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Prime Minister Ehud Olmert said Sunday that the emerging Palestinian unity government must abide by international demands to recognize Israel, renounce violence and accept past peace agreements.

Olmert said Israel had not yet made a decision on how to respond to the agreement on a national unity government signed last week between Palestinian Authority Chairman Mahmoud Abbas, of Fatah, and the Islamic militant Hamas group.

However, his insistence that the three conditions be met signaled that Israel is not satisfied with the deal, and he hinted that Israel could downgrade its ties with Abbas if he enters a government with the militants.

Speaking at the opening of the weekly cabinet meeting, Olmert said that "Israel is not rejecting nor is it embracing the Mecca accord. Israel is studying the details of the agreement."

Olmert said he did not believe the agreement met the Quartet conditions, according to an official who was present at the cabinet meeting.

"We support the Quartet decisions, and we expect any Palestinian government to stick to those principles, meaning recognizing the right of Israel to exist, stopping terror activities, and accepting all agreements in a way that is clear, sharp, and explicit," the prime minister told reporters before the meeting.

Olmert told the ministers that he spoke recently to Russian President Vladimir Putin on the Mecca accord. The premier said he was pleased to hear from Putin that Russia is still backing the position of the Quartet on Middle East peace negotiations.

The prime minister's statement came after unnamed government sources said Saturday that Israel rejects the agreement. It said the accord is not in line with the Quartet of Middle East mediators' conditions - recognition of Israel, renouncing violence, and ratifying past agreements and the road map.

Government sources said Israel would insist on the three conditions, which are expected to be the focus of the tri-partite summit between Prime Minister Ehud Olmert, Palestinian Authority (PA) Chairman Mahmoud Abbas and United States Secretary of State Condoleezza Rice next Monday.

The sources said the controversy over the new Palestinian government and its accepting the Quartet's demands casts a heavy shadow on the triangle summit. Since the Palestinian government will not be formed by next Monday, the argument on the Mecca agreement will not cast doubt on the summit's existence. However, any progress in the peace talks is conditional on the Palestinian government's fulfilling the Quartet's demands, they said.

A political adviser to Palestinian Prime Minister Ismail Haniyeh of Hamas said Saturday that the unity government would not recognize Israel.

"The issue of recognition was not addressed at all [in Mecca]," Ahmed Youssef said. "In the platform of the new government there will be no sign of recognition [of Israel], regardless of the pressures the United States and the Quartet would exert," he said.

A senior source in Jerusalem said earlier Saturday that all the signs indicated that the new Palestinian government would not accept the Quartet's conditions, not even by implication.

He said the new government may raise other problems. "Until now there was a clear distinction between Abbas and the Hamas government and it was convenient for us to talk and make progress with one side. Fatah's entering the government would blur that distinction. The question would be raised whether to transfer funds to a government whose finance minister is Salam Fayyad."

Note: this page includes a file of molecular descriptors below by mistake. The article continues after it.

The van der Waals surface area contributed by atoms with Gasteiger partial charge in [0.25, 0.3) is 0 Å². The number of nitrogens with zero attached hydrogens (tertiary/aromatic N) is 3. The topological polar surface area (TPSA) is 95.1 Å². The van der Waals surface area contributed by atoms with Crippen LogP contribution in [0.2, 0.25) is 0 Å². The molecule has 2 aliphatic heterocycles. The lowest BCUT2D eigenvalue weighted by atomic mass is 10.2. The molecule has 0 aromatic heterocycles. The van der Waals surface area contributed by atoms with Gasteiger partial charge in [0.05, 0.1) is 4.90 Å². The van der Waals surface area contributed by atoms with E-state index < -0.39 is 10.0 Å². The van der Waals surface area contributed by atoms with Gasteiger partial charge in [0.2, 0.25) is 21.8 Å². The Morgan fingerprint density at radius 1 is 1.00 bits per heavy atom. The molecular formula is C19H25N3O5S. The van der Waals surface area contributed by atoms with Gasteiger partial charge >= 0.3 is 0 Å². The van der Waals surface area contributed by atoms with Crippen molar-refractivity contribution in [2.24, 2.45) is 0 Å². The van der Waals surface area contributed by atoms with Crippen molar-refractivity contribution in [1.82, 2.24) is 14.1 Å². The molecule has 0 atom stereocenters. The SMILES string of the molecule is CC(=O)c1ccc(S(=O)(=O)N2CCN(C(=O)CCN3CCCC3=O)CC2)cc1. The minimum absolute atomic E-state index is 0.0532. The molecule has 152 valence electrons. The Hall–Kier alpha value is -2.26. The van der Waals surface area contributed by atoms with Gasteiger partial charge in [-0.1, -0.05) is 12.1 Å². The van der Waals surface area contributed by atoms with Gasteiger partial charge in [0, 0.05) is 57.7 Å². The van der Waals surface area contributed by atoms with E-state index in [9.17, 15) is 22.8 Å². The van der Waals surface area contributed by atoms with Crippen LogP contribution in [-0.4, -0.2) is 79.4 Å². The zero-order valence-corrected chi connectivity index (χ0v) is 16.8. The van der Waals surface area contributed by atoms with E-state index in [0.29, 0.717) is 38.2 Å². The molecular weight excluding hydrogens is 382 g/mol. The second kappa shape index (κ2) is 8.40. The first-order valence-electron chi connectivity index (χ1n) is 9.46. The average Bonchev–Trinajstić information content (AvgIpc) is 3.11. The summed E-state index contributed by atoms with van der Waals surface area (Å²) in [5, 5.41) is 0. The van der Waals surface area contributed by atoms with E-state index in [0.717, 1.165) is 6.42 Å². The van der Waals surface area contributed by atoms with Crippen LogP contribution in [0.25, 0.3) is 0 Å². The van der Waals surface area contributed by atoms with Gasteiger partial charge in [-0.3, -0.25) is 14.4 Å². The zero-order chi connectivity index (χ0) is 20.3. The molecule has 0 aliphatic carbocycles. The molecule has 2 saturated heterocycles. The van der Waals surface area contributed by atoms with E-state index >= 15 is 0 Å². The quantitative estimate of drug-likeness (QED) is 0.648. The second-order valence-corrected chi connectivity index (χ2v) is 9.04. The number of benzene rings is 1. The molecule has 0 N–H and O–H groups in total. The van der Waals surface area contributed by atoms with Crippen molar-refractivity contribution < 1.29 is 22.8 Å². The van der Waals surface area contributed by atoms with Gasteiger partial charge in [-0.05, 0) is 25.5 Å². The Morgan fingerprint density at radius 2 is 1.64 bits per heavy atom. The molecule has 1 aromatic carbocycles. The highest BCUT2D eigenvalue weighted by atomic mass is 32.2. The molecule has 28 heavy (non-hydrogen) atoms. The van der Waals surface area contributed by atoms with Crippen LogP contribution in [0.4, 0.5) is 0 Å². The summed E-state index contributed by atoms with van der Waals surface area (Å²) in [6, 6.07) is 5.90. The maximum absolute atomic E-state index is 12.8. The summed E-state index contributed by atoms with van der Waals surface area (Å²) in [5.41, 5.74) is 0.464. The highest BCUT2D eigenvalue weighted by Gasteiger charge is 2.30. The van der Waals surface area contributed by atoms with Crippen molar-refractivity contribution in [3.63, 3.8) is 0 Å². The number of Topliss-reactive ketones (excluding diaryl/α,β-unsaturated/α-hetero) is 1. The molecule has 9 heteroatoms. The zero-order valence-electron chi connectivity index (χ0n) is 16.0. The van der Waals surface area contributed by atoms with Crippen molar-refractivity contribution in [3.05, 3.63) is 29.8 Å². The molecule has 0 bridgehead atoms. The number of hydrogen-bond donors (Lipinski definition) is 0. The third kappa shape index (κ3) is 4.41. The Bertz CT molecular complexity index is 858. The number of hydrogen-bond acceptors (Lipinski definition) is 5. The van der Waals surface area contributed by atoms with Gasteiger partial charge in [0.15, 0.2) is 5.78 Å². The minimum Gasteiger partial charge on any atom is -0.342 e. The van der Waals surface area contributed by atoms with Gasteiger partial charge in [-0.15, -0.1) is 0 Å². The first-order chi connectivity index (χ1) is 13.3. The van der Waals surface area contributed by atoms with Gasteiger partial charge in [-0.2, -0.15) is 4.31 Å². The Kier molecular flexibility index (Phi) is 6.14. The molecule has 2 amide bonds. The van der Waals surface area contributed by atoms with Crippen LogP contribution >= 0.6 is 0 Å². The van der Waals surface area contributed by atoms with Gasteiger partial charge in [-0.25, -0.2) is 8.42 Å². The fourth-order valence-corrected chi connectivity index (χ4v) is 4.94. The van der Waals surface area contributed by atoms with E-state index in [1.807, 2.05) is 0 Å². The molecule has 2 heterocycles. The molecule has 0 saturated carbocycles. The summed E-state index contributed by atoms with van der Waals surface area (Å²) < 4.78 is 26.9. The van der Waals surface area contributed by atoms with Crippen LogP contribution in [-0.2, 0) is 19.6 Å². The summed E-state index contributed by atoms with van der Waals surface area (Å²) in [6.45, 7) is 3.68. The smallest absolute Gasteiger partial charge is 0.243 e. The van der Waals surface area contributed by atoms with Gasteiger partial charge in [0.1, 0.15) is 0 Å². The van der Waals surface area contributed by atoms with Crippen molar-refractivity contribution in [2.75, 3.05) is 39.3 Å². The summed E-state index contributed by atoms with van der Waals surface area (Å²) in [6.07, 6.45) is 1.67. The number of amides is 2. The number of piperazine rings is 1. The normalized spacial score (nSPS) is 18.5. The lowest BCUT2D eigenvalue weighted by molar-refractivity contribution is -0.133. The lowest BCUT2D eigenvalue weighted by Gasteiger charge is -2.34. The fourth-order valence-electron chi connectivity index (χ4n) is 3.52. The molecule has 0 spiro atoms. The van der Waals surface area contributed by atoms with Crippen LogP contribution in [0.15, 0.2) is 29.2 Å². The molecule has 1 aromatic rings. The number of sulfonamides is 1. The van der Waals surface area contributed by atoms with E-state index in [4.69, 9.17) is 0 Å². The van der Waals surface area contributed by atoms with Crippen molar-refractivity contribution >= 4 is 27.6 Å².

Fayyad is a much respected leader in the United States and the international community.

Israel made a diplomatic effort over the weekend to prevent any of the Quartet's conditions from being watered down as a result of the Mecca agreement. The Quartet's foreign ministers issued a statement on Friday reiterating its demand that any Palestinian government renounce violence, recognize Israel and respect peace deals in order to receive Western aid.

In a joint statement, the European Union, Russia, the United Nations and the United States withheld judgment on whether a new national unity government, to be formed by rival Palestinian factions Hamas and Fatah, met its conditions.

"The Quartet welcomes the role of the Kingdom of Saudi Arabia in reaching the agreement to form a Palestinian national unity government. The Quartet expresses hope that the desired calm will prevail," the group said in the statement released by the U.S. State Department after a Quartet conference call.

However, Russia on Friday welcomed the Mecca agreement to form a unity government and appealed for the freeze on direct aid to the Palestinian government to be lifted.

The Quartet's ministers will meet in Berlin in 10 days − two days after the Olmert-Abbas-Rice summit − to discuss the developments.

A senior Israeli source said the Quartet's statement made it clear that any Palestinian government must adopt the three conditions in full.

"At the end of the Mecca meeting, the Palestinians made no statement agreeing to those terms. The terror acts against Israel continue, including Qassams and smuggling munitions to Gaza and kidnapped soldier Gilad Shalit has not been released yet," he said.

Foreign Minister Tzipi Livni, who took part in a global security conference in Munich, met Javier Solana, the European Union's defense and security coordinator, German Chancellor Angela Merkel and the foreign ministers of Austria, Slovakia, Sweden and the Czech Republic. She spoke to Rice twice on the telephone as well as with her German, British and Norwegian counterparts.

Livni said the international community and Europe in particular must insist on the Quartet's conditions.

The cabinet on Sunday will discuss the implications of the Mecca agreement and hear intelligence surveys about it from the Shin Bet and Military Intelligence.

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